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Evidence that ultrasound is harmful? - Page 3

post #41 of 70
I definitely believe there is a risk with US because you are exposing your baby to something his/her tiny body is not necessarily equipped to deal with. I also definitely agree that it is uncomfortable for the baby, because I remember with my son, the tech said he was kicking and dodging, etc. And at the second ultrasound (about 18 weeks), I started feeling his very first movements after the ultrasound was done. I got the feeling it disturbed him, put him into higher activity than he had previously been in. With my son, I had one at 14 weeks (the doctor couldn't hear his heartbeat at 12 weeks), and one around 18 weeks, and a third one when I was 2 weeks overdue that I was forced to go to (which they seemed to be inflicting as a "punishment" for going 42 weeks and not wanting to be induced... the tech was rough and made me lay flat on my back for over an hour!).
This pregnancy, I am with midwives instead of an OB and loving it! I can't believe all the choices I have been given. It's not "We're booking you for this" but instead "Do you want this procedure?" I chose not to have the 12 week ultrasound, because I want to decrease possible risk, and since I chose to have an 18-week ultrasound, there is pretty much nothing they can't find out at that one that they may need to know. And hopefully I will not have any more after that. I agree with those who say to decrease the risk where possible, but one ultrasound may be able to catch something that can be taken care of sooner in order to give the child more chance of survival (or for example to give parents extra time to prepare and learn how to care for a child with Down's Syndrome or other similar things). But I also think women who choose not to have any are definitely to be applauded!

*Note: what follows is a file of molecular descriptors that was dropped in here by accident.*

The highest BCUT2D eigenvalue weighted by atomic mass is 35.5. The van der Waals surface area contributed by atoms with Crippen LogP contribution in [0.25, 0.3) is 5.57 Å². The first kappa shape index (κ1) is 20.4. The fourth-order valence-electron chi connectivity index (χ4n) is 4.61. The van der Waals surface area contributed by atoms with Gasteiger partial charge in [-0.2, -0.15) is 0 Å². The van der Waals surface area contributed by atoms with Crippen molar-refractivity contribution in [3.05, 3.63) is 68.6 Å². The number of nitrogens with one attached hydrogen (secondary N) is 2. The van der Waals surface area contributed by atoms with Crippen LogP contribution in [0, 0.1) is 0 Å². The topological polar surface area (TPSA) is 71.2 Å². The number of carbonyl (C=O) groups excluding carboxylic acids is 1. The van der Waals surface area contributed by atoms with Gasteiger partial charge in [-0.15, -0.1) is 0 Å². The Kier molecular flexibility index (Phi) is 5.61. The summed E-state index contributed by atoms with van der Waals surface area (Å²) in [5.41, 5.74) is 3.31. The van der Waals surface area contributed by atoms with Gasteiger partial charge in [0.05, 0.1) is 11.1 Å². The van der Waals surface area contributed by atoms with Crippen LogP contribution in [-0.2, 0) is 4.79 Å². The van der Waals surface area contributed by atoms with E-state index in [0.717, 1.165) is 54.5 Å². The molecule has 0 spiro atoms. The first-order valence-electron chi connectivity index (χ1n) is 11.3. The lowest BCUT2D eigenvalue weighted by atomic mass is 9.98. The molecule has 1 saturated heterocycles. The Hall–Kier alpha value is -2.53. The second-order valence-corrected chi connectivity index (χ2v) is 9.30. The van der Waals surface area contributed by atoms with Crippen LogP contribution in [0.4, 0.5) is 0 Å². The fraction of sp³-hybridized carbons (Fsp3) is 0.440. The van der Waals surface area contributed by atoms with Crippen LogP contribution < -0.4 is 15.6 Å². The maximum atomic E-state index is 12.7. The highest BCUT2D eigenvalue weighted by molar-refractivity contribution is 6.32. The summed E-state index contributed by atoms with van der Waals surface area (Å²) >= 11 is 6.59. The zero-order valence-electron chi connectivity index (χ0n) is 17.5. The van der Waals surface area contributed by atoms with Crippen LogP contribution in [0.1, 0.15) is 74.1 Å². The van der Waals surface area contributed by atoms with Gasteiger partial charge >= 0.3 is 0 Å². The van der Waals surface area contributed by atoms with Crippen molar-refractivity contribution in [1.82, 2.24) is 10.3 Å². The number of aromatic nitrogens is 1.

post #42 of 70
I have a mixed opinion on all this. Ultrasound was used on my foot to dissolve calcified bone that had healed improperly due to a break never being set. If it can do that then I have no doubt it can cause problems... When I had that procedure done my flesh would eventually feel a burning sensation when the device was still too long. Fast forward to my first pregnancy... I rented a doppler online and when it came we tried it out. I had not thought about the previous bone thing and didn't put 2 and 2 together at the time. But, when we tried it my DH was using it on my belly and it started to feel hot and I felt that same burning sensation I had felt in my foot. I called my midwife and she said she'd never heard anything like that. I decided not to use it except in case of "emergency". At the end of my pregnancy I had a fall and stopped feeling the baby move. I called my midwife and was not reassured, so we got the doppler out again and I heard a very significantly slowed heart rate. We went in for an U/S and long story short ended up with an emergency c/s. Baby and I both nearly died as he had ripped through my abdominal wall. (Very long story made very short). So I can certainly see a use to even a home doppler and an u/s - I do agree that there seem to be inherent dangers that aren't being fully explored. Being a VBAC hopeful, with previous trauma to the area, and having already lost one baby I see a value in having minimal u/s for this pregnancy and I have a home doppler to use if I feel a need.
post #43 of 70
Quote:
Originally Posted by MomToEmerson View Post
I have a mixed opinion on all this. Ultrasound was used on my foot to dissolve calcified bone that had healed improperly due to a break never being set. If it can do that then I have no doubt it can cause problems... When I had that procedure done my flesh would eventually feel a burning sensation when the device was still too long.